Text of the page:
Wang told the court about the days before Alameda and FTX failed. He said the firm's leaders considered shutting Alameda down but couldn't because it owed roughly $14 billion and had no way to pay it back.

Asked about a tweet by Bankman-Fried that said, "Assets are fine," Wang said, "FTX was not fine, and assets were not fine."

The star witness

Alameda’s CEO, Caroline Ellison, Bankman-Fried's ex-girlfriend, said he told her to steal $10 billion from FTX’s customers and use it to repay firms that had lent money to Alameda.

“Sam directed me to commit these crimes,” Ellison said near the beginning of several days of testimony.

Caroline Ellison walks through a barricade blocking media journalists as she enters court
Caroline Ellison arrives at court in New York on Thursday.Stephanie Keith / Bloomberg via Getty Images

She also testified that Bankman-Fried instructed her to mislead lenders to make the firm's finances look better than they actually were — a way to stop those lenders from getting nervous and asking for their money back.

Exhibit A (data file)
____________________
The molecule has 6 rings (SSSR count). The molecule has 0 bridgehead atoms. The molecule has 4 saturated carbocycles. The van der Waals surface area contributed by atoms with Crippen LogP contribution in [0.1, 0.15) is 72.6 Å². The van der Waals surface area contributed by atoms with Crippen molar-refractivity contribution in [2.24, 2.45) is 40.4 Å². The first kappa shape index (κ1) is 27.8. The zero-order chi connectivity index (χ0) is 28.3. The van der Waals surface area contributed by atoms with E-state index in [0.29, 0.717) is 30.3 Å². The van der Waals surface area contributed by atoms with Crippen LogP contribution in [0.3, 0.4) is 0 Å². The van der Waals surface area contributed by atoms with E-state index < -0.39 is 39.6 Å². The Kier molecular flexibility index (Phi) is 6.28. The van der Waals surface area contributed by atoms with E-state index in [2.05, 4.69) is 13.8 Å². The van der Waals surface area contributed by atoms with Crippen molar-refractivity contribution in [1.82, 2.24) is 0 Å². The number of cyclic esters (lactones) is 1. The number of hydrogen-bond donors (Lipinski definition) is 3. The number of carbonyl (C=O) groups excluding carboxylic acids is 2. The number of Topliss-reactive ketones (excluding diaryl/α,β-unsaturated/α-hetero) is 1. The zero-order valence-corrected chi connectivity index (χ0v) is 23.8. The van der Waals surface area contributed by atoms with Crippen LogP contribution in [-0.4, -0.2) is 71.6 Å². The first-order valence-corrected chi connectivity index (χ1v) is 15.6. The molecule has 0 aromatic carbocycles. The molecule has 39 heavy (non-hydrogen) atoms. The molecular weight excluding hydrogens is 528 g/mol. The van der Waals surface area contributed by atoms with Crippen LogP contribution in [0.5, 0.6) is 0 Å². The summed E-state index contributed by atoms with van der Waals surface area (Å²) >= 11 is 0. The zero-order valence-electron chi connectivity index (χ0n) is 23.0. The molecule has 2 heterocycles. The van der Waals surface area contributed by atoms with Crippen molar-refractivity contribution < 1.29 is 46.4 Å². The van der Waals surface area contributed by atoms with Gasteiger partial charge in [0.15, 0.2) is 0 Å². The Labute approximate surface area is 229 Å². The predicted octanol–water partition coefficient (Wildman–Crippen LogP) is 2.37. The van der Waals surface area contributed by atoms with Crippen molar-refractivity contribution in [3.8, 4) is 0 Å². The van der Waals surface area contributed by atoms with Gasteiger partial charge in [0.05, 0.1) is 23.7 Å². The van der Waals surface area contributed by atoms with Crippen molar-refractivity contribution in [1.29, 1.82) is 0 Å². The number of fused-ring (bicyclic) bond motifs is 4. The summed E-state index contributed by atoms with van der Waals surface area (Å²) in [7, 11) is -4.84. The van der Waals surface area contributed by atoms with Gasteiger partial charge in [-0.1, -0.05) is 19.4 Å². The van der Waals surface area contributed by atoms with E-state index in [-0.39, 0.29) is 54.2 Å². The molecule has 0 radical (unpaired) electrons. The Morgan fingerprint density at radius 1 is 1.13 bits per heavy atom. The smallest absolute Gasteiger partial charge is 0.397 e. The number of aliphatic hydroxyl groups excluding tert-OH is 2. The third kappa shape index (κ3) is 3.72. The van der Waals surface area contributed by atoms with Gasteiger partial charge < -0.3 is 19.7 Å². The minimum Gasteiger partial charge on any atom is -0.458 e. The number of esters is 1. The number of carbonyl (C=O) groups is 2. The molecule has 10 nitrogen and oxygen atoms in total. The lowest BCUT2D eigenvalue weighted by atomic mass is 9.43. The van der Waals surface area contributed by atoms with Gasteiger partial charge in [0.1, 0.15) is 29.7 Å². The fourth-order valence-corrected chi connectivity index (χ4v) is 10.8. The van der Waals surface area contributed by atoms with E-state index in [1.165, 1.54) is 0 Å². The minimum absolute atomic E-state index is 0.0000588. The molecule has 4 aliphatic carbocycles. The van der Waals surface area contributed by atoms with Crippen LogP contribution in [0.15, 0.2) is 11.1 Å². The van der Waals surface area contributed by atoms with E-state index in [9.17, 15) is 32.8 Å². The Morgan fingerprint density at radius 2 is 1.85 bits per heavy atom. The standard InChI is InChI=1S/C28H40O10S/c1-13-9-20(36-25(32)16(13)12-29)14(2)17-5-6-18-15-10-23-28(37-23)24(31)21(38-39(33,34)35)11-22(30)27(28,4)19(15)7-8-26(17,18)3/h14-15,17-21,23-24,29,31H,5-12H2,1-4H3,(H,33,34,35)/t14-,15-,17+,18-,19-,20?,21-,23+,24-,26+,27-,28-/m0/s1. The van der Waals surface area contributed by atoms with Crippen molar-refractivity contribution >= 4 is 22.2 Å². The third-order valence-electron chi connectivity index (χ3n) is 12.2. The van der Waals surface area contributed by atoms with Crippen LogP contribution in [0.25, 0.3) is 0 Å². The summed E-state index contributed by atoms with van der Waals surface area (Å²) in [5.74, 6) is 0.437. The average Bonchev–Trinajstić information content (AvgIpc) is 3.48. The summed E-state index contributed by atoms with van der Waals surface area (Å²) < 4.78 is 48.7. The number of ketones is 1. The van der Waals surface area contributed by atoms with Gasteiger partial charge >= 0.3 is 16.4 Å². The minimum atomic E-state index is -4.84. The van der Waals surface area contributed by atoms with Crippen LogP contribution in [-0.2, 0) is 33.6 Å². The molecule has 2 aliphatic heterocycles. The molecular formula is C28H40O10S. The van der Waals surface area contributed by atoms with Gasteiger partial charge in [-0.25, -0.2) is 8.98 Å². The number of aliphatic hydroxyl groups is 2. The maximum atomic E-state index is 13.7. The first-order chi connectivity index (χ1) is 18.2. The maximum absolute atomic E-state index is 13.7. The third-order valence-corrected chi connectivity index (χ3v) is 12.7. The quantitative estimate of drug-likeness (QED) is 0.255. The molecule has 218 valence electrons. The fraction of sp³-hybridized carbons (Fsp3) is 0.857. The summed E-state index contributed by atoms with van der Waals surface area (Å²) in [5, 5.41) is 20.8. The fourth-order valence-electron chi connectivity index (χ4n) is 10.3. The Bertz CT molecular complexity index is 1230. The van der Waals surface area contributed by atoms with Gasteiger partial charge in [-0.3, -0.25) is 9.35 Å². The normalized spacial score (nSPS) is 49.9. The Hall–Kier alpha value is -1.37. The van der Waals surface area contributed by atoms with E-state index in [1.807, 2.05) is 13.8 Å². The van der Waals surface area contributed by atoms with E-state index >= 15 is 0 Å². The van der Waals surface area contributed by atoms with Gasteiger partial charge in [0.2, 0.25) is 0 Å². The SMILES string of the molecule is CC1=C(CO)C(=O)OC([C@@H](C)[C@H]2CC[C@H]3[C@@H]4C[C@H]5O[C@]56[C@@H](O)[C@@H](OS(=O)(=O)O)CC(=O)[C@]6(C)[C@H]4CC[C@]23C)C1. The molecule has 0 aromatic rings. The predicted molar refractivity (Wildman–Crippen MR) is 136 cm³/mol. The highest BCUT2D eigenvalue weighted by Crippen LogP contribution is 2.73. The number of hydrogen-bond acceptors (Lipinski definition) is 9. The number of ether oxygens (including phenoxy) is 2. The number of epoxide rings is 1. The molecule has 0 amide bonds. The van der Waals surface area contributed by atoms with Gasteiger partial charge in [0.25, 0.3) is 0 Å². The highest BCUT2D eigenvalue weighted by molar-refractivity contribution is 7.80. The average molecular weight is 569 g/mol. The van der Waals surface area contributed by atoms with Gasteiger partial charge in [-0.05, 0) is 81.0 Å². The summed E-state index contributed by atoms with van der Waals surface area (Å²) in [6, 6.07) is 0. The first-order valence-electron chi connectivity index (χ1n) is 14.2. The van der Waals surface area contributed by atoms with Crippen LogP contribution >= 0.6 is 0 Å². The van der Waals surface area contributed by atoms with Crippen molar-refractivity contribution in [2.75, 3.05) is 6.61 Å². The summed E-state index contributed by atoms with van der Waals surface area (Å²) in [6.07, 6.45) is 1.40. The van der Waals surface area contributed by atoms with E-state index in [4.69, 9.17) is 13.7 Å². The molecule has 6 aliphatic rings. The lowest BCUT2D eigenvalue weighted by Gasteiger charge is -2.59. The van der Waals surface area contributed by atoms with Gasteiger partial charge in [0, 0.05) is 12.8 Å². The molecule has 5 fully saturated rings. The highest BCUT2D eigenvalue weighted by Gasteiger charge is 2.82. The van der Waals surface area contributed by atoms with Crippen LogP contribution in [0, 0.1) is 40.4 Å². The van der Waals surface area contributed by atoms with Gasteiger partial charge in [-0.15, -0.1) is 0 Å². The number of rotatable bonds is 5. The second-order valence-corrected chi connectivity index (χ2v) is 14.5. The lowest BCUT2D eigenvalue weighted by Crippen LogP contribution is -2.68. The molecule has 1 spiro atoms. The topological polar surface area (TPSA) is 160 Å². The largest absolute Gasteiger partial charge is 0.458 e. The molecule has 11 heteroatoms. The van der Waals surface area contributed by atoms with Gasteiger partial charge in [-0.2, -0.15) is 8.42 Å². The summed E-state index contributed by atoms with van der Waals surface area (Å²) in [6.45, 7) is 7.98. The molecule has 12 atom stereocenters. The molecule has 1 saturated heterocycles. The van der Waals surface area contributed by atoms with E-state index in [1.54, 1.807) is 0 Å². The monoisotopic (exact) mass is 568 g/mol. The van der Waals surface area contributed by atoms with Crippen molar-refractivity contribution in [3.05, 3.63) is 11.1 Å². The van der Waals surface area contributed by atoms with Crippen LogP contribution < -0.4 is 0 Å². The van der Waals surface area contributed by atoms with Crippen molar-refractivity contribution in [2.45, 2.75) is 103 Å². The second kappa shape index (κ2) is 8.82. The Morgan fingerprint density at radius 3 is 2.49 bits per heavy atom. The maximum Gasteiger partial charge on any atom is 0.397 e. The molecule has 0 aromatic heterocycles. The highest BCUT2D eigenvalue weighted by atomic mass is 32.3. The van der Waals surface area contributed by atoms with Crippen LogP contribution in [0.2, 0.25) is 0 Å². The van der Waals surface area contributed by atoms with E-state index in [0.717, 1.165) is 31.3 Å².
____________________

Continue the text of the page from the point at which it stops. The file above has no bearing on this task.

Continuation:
Ellison's personal relationship with Bankman-Fried was discussed at times during her testimony. While Ellison was on the stand for three full days, the two appeared to avoid looking at each other throughout.

Ellison broke down in tears after prosecutors shared messages in which she told Bankman-Fried that she was relieved that the truth about FTX and Alameda was finally coming out.

Ellison, like Wang and another top FTX executive, Nishad Singh, have pleaded guilty to a series of fraud-related criminal charges and are cooperating with the prosecution in the hope of reducing their own prison sentences.

The final days of FTX and Alameda Research